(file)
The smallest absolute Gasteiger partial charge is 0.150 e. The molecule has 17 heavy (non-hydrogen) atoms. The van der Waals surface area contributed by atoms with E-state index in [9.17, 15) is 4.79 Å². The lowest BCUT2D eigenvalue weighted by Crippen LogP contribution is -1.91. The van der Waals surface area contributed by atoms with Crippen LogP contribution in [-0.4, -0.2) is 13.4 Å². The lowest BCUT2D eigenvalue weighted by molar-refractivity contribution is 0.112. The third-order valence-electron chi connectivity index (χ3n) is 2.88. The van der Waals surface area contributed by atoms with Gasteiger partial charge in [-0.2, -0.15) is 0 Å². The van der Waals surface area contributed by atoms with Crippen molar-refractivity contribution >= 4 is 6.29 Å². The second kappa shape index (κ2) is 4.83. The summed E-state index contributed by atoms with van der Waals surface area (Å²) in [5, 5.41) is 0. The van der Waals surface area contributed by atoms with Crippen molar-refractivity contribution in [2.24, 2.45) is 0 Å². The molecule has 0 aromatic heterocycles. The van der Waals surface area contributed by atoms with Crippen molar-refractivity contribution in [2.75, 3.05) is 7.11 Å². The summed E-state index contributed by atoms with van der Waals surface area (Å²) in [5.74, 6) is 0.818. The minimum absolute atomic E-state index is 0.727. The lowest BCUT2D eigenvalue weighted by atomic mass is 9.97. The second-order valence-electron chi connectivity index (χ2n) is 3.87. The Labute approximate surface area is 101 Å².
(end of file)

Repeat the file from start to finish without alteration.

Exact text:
The smallest absolute Gasteiger partial charge is 0.150 e. The molecule has 17 heavy (non-hydrogen) atoms. The van der Waals surface area contributed by atoms with E-state index in [9.17, 15) is 4.79 Å². The lowest BCUT2D eigenvalue weighted by Crippen LogP contribution is -1.91. The van der Waals surface area contributed by atoms with Crippen LogP contribution in [-0.4, -0.2) is 13.4 Å². The lowest BCUT2D eigenvalue weighted by molar-refractivity contribution is 0.112. The third-order valence-electron chi connectivity index (χ3n) is 2.88. The van der Waals surface area contributed by atoms with Gasteiger partial charge in [-0.2, -0.15) is 0 Å². The van der Waals surface area contributed by atoms with Crippen molar-refractivity contribution >= 4 is 6.29 Å². The second kappa shape index (κ2) is 4.83. The summed E-state index contributed by atoms with van der Waals surface area (Å²) in [5, 5.41) is 0. The van der Waals surface area contributed by atoms with Crippen molar-refractivity contribution in [2.24, 2.45) is 0 Å². The molecule has 0 aromatic heterocycles. The van der Waals surface area contributed by atoms with Crippen molar-refractivity contribution in [2.75, 3.05) is 7.11 Å². The summed E-state index contributed by atoms with van der Waals surface area (Å²) in [5.74, 6) is 0.818. The minimum absolute atomic E-state index is 0.727. The lowest BCUT2D eigenvalue weighted by atomic mass is 9.97. The second-order valence-electron chi connectivity index (χ2n) is 3.87. The Labute approximate surface area is 101 Å².